Many Sicilians attempted to push John II”s son Charles of Viana to the throne of Sicily, but he refused, preferring to maintain a good relationship with his father. John neutralized any risks by declaring the perpetual annexation of the kingdom to Aragonese rule, and subsequently by a policy of broad concessions to the privileged classes. In 1469, John succeeded in marrying his son, Ferdinand the Catholic to Isabella the Catholic, heir to the throne of Castile. Upon his father”s death on January 20, 1479, Ferdinand became king as Ferdinand II of Sicily. After an unsuccessful attempt to extend the Tribunal of the Inquisition from Spain to Sicily in 1481, Ferdinand II created the Tribunal of the Inquisition in October 1487, and the first deputy inquisitor, Friar Augustine La Pena, whose appointment was approved by Pope Innocent VIII, was sent to Sicily. The apostolic inquisitors of the Holy See”s Inquisition were already operating on the island, although in less rigorous ways than those of the Spanish Inquisition. On June 18, 1492, an edict by Ferdinand the Catholic unconditionally mandated that Jews must leave Sicily forever within three months on pain of death, erasing an ethnic, cultural, religious and linguistic identity that had been integrated into island life for centuries. Ferdinand died on January 25, 1516, and the Crown of Aragon was inherited by his nephew Charles V of Habsburg, who assumed the title of King of Spain, and Emperor of the Holy Roman Empire, also inherited the kingdom of Sicily under the title of Charles II of Sicily.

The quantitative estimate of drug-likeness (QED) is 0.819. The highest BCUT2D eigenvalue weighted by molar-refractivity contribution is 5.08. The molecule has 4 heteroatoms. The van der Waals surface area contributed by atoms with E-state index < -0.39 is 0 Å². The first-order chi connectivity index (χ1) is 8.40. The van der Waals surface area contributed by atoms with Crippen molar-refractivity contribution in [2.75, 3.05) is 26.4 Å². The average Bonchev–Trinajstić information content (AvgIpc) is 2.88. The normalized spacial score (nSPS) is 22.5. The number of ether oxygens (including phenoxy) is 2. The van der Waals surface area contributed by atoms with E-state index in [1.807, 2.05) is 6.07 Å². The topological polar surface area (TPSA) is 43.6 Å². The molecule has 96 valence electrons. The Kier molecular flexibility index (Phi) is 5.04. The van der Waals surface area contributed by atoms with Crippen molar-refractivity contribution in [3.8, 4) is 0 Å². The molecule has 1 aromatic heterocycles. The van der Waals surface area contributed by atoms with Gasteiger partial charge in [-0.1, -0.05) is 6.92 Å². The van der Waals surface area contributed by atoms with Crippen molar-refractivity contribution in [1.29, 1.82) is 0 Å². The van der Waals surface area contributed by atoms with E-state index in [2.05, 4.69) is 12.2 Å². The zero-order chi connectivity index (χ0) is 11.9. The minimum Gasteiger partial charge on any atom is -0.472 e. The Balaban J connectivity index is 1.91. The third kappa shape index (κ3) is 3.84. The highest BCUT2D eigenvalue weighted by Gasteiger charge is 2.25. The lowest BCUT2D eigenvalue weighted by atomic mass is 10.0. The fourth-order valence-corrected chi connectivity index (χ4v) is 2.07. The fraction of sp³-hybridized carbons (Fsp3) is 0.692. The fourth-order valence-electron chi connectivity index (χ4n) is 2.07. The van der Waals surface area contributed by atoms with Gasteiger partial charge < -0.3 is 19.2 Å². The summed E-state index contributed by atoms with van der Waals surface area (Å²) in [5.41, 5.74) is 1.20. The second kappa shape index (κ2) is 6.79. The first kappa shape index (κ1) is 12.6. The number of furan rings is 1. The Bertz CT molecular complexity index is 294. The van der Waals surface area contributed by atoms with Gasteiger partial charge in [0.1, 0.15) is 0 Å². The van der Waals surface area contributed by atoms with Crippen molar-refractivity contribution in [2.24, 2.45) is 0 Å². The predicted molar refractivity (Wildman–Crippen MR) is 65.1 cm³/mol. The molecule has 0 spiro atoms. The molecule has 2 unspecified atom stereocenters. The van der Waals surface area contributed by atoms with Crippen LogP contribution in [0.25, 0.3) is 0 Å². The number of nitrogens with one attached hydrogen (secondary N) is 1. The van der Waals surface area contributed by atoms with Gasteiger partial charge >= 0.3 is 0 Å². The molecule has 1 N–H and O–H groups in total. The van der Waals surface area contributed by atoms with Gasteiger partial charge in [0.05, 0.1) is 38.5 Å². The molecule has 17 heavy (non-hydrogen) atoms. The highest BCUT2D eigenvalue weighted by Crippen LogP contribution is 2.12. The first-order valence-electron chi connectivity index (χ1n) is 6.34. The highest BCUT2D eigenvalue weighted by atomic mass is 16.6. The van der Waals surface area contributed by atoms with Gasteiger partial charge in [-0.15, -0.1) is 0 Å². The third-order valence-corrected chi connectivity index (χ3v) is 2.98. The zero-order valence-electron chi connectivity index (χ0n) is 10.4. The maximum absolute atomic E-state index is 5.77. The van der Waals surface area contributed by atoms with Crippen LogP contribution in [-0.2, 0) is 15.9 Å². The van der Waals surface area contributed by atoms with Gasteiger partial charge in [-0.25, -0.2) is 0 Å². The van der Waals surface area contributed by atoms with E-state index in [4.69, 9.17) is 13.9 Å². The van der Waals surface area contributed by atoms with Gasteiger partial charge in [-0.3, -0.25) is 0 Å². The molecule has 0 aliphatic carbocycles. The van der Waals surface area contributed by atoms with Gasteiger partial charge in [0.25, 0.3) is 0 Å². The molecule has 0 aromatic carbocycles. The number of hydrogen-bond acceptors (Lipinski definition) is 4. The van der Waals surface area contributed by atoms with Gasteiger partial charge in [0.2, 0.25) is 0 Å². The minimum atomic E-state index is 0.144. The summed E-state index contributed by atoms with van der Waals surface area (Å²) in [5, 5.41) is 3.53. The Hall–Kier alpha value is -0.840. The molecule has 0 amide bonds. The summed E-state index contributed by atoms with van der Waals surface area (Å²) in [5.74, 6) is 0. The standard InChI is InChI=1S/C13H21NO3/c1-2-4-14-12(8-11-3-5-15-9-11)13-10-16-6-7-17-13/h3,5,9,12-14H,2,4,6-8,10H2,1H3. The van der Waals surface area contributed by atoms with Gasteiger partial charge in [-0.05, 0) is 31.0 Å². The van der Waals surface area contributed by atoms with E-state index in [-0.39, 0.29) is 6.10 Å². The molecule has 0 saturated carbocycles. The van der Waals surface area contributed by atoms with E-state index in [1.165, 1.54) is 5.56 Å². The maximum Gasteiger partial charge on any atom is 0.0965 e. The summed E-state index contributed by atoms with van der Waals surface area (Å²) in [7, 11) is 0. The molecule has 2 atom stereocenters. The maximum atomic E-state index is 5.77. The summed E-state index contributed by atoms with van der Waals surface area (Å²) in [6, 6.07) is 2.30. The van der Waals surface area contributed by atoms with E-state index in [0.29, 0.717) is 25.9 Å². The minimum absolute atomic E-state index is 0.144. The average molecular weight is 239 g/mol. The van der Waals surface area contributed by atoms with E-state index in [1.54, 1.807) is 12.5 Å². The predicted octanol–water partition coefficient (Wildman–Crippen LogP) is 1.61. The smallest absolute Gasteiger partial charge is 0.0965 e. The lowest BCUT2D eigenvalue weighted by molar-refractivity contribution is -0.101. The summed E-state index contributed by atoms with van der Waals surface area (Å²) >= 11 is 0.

Kings of the Aragonese Dynasty of Sicily or Trinacria (House of Barcelona)

Kings of the Crown of Aragon and Sicily (Trastámara)

From 1415, Sicily hosted a first viceroy although it was only formal, as the island kingdom was still ruled under the tutelage of Bianca of Evreux, who would leave the island the following year. This was to be a period of great decadence, marked by the misrule of the various viceroys who succeeded one another in the chair, many popular uprisings, sometimes even bloody ones, such as the one in 1516 against Ugo Moncada called the “Stone of Malconsiglio.”

With the death of Ferdinand the Catholic in 1516, his nephew Charles V of Habsburg inherited the throne of Sicily and that of Aragon, concentrating all of Spain in his hands, he was able to boast the title of King of Spain. In 1530 he assigned the island of Malta as a fiefdom to the Knights Hospitallers, separating it forever from Sicilian history.